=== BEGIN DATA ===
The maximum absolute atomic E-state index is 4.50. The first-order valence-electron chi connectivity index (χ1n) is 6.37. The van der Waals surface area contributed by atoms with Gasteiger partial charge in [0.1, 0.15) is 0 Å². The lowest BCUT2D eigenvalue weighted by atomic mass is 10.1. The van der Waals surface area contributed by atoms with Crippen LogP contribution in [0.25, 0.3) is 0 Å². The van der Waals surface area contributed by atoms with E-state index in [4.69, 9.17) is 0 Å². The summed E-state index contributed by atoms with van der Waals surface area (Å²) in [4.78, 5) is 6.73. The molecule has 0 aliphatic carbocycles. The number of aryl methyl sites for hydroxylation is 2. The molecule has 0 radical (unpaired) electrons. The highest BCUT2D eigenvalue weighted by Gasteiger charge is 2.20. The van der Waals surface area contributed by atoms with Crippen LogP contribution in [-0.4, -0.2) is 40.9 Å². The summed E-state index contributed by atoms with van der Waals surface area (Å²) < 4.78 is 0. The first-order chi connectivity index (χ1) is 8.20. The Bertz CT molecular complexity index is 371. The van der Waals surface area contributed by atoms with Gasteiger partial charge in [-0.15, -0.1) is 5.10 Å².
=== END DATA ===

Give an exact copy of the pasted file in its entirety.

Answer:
The maximum absolute atomic E-state index is 4.50. The first-order valence-electron chi connectivity index (χ1n) is 6.37. The van der Waals surface area contributed by atoms with Gasteiger partial charge in [0.1, 0.15) is 0 Å². The lowest BCUT2D eigenvalue weighted by atomic mass is 10.1. The van der Waals surface area contributed by atoms with Crippen LogP contribution in [0.25, 0.3) is 0 Å². The van der Waals surface area contributed by atoms with E-state index in [4.69, 9.17) is 0 Å². The summed E-state index contributed by atoms with van der Waals surface area (Å²) in [4.78, 5) is 6.73. The molecule has 0 aliphatic carbocycles. The number of aryl methyl sites for hydroxylation is 2. The molecule has 0 radical (unpaired) electrons. The highest BCUT2D eigenvalue weighted by Gasteiger charge is 2.20. The van der Waals surface area contributed by atoms with Crippen LogP contribution in [-0.4, -0.2) is 40.9 Å². The summed E-state index contributed by atoms with van der Waals surface area (Å²) < 4.78 is 0. The first-order chi connectivity index (χ1) is 8.20. The Bertz CT molecular complexity index is 371. The van der Waals surface area contributed by atoms with Gasteiger partial charge in [-0.15, -0.1) is 5.10 Å².